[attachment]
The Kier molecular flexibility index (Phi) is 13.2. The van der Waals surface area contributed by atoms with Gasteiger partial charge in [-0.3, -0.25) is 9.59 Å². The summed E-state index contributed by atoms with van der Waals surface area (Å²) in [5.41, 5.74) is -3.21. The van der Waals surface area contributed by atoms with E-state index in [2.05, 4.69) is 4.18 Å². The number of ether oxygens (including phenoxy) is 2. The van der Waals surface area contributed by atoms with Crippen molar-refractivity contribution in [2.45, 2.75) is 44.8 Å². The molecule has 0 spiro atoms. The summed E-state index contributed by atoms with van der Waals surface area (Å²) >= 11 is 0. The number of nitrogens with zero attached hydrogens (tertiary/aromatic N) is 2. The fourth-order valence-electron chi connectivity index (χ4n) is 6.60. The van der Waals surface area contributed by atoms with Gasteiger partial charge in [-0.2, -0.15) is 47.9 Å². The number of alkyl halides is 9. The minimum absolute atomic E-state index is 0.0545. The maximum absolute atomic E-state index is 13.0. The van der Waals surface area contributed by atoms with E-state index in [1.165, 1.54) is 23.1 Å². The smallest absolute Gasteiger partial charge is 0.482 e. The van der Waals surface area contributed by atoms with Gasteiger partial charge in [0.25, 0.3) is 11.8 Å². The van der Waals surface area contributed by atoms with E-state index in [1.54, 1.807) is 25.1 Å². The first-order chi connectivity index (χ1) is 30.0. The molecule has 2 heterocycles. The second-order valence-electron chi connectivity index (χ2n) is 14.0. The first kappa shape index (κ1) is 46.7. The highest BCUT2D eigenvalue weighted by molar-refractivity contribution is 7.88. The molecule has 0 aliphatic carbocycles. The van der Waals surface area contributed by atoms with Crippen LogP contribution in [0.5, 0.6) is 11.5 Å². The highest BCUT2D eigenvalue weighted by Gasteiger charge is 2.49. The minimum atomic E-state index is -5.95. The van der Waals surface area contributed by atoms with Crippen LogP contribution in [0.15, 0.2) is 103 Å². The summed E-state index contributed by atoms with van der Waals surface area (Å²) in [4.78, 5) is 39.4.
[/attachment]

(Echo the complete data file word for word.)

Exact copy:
The Kier molecular flexibility index (Phi) is 13.2. The van der Waals surface area contributed by atoms with Gasteiger partial charge in [-0.3, -0.25) is 9.59 Å². The summed E-state index contributed by atoms with van der Waals surface area (Å²) in [5.41, 5.74) is -3.21. The van der Waals surface area contributed by atoms with E-state index in [2.05, 4.69) is 4.18 Å². The number of ether oxygens (including phenoxy) is 2. The van der Waals surface area contributed by atoms with Crippen molar-refractivity contribution in [2.45, 2.75) is 44.8 Å². The molecule has 0 spiro atoms. The summed E-state index contributed by atoms with van der Waals surface area (Å²) >= 11 is 0. The number of nitrogens with zero attached hydrogens (tertiary/aromatic N) is 2. The fourth-order valence-electron chi connectivity index (χ4n) is 6.60. The van der Waals surface area contributed by atoms with Gasteiger partial charge in [-0.2, -0.15) is 47.9 Å². The number of alkyl halides is 9. The minimum absolute atomic E-state index is 0.0545. The maximum absolute atomic E-state index is 13.0. The van der Waals surface area contributed by atoms with E-state index in [1.165, 1.54) is 23.1 Å². The smallest absolute Gasteiger partial charge is 0.482 e. The van der Waals surface area contributed by atoms with Gasteiger partial charge in [0.25, 0.3) is 11.8 Å². The van der Waals surface area contributed by atoms with E-state index in [1.54, 1.807) is 25.1 Å². The first-order chi connectivity index (χ1) is 30.0. The molecule has 2 heterocycles. The second-order valence-electron chi connectivity index (χ2n) is 14.0. The first kappa shape index (κ1) is 46.7. The highest BCUT2D eigenvalue weighted by molar-refractivity contribution is 7.88. The molecule has 0 aliphatic carbocycles. The van der Waals surface area contributed by atoms with Crippen LogP contribution in [0.5, 0.6) is 11.5 Å². The highest BCUT2D eigenvalue weighted by Gasteiger charge is 2.49. The minimum atomic E-state index is -5.95. The van der Waals surface area contributed by atoms with Crippen LogP contribution in [0.15, 0.2) is 103 Å². The summed E-state index contributed by atoms with van der Waals surface area (Å²) in [4.78, 5) is 39.4.